The pandemic has affected all of our lives personally, professionally and financially. Inevitably, there have been winners and losers, and it will depend very much on your viewpoint, which ones are seen as beneficial. For instance, the UK housing market witnessed a huge increase in demand, which naturally saw a rise in prices, with values rising by 13.4% since June 2020; the highest increase in 16 years, with experts expecting the trend to continue.
The impact of lockdown and furlough
Of course, there is a need to keep things in perspective; between March 2020 and June 2020, the UK was in the first lockdown, and house prices during this period were unusually low. However, with many people being “furloughed” and unable to spend their disposable income, some saw it as an opportunity to spending their way out of the emotional lows of lockdown.
COVID-19 also changes people’s outlook on life, realising that many things that were previously taken for granted can quickly be taken away. As such, they wanted to move closer to loved ones or something they enjoyed, such as the beach or woodland. The trend of wanting a change of environment or scenery, for whatever reason, fuelled a dramatic increase in the number of people looking to move house.
Government support and incentives
In June 2020, the UK was teetering on the edge of entering a full-blown recession and the British Chancellor, Rishi Sunak, appreciated that a stimulus was required to bolster the economy. Accordingly, a series of measures was introduced, with a tax break on Stamp Duty for properties. Under the scheme, which ended in June 2021, the first £500,000 ($693.250) of any property purchase in England or Northern Ireland was exempt from Stamp Duty, with this reduced to £250,000 until September 2021.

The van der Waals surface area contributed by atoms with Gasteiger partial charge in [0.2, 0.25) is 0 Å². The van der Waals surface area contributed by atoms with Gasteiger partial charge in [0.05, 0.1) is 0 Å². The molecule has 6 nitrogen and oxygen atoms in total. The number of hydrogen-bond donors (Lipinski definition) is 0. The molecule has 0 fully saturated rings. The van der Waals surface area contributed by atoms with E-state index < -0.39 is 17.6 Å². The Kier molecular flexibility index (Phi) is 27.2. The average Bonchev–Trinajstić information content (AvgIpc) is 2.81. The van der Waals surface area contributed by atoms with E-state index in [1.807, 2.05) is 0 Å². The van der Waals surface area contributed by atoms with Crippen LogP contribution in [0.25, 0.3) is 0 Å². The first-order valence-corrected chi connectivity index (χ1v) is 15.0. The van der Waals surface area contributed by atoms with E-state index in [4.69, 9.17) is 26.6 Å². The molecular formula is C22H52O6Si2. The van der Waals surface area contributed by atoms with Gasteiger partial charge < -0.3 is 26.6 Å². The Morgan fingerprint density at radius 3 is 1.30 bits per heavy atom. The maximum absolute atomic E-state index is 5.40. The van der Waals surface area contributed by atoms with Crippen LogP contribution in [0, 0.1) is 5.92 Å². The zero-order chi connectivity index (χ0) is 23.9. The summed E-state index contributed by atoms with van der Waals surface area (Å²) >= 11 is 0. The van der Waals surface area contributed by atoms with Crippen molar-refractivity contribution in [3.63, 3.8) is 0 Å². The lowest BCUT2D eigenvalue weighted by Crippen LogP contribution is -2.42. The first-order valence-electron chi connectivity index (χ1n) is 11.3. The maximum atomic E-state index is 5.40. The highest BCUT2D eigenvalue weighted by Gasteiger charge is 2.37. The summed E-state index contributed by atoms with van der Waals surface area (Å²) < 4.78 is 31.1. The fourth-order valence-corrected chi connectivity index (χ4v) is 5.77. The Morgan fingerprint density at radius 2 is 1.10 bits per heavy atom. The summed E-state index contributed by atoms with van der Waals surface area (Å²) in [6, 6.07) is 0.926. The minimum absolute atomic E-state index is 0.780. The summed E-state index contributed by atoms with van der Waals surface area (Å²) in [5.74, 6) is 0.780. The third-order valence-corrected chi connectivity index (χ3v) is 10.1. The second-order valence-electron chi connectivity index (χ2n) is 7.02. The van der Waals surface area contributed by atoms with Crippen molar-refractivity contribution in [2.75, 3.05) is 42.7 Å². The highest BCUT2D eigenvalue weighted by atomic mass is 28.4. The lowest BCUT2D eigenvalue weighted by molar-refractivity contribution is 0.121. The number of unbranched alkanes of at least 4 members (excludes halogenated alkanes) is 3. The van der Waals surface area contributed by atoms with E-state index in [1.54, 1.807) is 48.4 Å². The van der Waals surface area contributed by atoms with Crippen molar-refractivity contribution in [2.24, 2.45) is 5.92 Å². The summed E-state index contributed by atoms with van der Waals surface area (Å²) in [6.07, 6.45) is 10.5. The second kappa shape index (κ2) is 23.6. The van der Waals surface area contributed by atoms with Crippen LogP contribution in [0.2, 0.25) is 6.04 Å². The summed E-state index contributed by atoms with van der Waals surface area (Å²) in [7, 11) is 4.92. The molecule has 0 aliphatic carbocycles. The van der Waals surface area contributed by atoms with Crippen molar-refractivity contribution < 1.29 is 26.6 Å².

The tax breaks allowed buyers to purchase previously unaffordable properties due to the additional tax, which could run into tens of thousands of pounds. However, one of the UK’s leading mortgage lenders predicts that the trend will continue with consumer confidence high and interest rates remaining low even after the tax breaks have finished. When this is coupled with the building of new properties that has slowed dramatically during the pandemic, supply is low, resulting in a natural increase in prices.
The Bank of England monitoring the effects
As house prices rise, it will have an indirect impact on the rest of the UK economy, and the Bank of England will monitor its effect on inflation. But, as yet, there has been no knee-jerk reaction with interest rates remaining at 0.1% and the planned purchase of £895 billion of UK Government bonds also continuing.
The British economy has fared better than most, thanks to the success of their vaccination roll-out program, but the BoE is still urging caution, stating it intended to “lean strongly against downside risks to the outlook”.
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